Plague is an infectious disease with a high mortality rate that has repeatedly impacted human society. It remains a threat in many parts of the world today. Plague is caused by the bacterium, Yersinia pestis (Y. pestis), which has as one of its required virulence factors, the protein-tyrosine
phosphatase, YopH. Therefore, YopH represents a potential target for the treatment of Y. pestis infection. Recent recognition of Y. pestis as a possible bioterrorism agent and the fact that it is still the cause of endemic disease around the world make it an important object of study and heighten
the need for new anti-plague agents. The current review covers aspects of plague and its historical occurrence and summarizes approaches to developing YopH inhibitors.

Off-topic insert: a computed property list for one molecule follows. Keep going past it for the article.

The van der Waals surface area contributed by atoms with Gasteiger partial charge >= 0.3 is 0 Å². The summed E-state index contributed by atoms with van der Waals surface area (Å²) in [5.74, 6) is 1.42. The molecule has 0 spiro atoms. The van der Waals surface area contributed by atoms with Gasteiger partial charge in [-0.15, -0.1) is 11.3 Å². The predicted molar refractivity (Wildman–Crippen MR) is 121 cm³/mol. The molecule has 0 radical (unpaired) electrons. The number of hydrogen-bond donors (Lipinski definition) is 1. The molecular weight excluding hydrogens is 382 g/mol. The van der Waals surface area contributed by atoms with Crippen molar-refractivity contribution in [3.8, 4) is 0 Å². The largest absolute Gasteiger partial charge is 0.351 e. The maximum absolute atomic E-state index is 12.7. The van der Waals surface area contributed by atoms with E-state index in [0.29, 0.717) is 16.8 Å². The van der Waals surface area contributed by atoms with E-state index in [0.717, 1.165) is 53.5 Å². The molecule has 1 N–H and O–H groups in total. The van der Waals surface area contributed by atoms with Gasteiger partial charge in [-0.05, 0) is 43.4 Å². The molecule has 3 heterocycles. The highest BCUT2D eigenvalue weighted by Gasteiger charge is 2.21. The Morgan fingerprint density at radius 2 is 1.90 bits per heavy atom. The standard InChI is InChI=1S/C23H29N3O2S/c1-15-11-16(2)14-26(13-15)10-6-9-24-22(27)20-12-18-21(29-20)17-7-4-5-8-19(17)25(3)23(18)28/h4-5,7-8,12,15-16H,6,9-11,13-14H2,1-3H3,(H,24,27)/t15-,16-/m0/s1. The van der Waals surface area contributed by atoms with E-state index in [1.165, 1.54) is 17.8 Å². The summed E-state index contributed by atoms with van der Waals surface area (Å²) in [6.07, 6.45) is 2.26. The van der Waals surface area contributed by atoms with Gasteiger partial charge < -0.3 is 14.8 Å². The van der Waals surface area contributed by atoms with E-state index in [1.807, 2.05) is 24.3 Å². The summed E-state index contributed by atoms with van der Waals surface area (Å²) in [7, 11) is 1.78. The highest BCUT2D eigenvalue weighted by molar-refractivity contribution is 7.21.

Current Medicinal Chemistry covers all the latest and outstanding developments in medicinal chemistry and rational drug design. Each issue contains a series of timely in-depth reviews written by leaders in the field covering a range of the current topics in medicinal chemistry. Current Medicinal Chemistry is an essential journal for every medicinal chemist who wishes to be kept informed and up-to-date with the latest and most important developments.